Within the unit Combustion and Spray, a major focus is on modeling and improving the injection and combustion process. In the combustion process, the chemical energy in the fuel is converted to thermal energy which drives the engine. This is done by injecting the fuel under high pressure and creating a cloud of fuel droplets in the engine. This fuel-air mixture can then ignite to create efficient combustion.
How efficient the combustion is and what emissions are created are very dependent on the injection process, for example the control and how it affects the mixture, the injection pressure and the timing of injection. A detailed understanding of spray formation, how a fuel spray is broken down into droplets which evaporates and is mixed with air, and the properties of the injectors is thus crucial for creating efficient injection systems for renewable fuels and future engine concepts.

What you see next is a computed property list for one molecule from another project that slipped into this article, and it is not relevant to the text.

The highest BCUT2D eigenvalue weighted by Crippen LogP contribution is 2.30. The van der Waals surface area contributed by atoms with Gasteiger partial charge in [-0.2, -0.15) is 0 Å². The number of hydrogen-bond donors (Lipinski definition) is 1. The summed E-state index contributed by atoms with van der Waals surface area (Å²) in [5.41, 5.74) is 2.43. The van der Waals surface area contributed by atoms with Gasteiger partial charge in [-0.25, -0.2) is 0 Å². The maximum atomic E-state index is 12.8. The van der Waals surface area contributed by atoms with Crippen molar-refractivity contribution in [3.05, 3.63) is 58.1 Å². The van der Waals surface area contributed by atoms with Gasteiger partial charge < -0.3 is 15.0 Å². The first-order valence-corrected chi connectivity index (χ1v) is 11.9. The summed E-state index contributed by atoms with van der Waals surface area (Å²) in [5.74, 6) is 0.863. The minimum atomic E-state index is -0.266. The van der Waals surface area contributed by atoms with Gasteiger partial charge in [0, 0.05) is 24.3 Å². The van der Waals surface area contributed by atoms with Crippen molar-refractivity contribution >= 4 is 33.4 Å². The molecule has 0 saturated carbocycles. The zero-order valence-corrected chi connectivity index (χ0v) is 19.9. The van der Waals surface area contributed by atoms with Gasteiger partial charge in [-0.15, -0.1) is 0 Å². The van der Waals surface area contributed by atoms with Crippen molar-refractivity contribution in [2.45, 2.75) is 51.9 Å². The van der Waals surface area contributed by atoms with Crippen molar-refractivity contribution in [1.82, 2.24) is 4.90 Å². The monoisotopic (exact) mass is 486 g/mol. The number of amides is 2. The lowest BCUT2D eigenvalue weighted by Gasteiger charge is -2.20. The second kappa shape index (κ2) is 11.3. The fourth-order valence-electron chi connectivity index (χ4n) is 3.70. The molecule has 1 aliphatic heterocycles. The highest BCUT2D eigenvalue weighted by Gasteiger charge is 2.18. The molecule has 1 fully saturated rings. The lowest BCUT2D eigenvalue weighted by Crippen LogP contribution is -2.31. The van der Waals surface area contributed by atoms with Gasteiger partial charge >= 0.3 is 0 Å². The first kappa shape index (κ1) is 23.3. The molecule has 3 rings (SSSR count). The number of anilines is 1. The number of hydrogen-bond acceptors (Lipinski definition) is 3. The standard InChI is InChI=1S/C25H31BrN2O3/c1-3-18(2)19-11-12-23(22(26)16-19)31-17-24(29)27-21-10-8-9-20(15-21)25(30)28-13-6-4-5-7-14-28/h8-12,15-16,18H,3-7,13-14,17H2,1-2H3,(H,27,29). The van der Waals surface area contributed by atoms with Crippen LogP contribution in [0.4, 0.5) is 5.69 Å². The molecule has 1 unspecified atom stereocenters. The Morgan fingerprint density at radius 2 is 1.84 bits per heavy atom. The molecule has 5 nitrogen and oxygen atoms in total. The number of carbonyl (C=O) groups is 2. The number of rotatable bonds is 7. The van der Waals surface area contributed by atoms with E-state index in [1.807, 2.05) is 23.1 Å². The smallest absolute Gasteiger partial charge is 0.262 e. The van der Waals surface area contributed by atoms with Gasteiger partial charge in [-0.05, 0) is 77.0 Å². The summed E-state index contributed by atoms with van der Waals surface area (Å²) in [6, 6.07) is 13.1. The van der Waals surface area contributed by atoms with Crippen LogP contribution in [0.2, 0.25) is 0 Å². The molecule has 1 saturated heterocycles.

World class spray lab
Chalmers’ world class spray lab provides good opportunities for using innovative methods to investigate sprayers and combustion properties at different pressures and temperatures. Examples of methods used are planar laser-sheet imaging, laser-induced fluorescence and high-speed cameras. The focus is on exploring and developing models for turbulent combustion, improving the injection process, combustion of different fuels and reducing emissions. The results from Combustion and Spray are then used to develop and model entire engines and powertrains.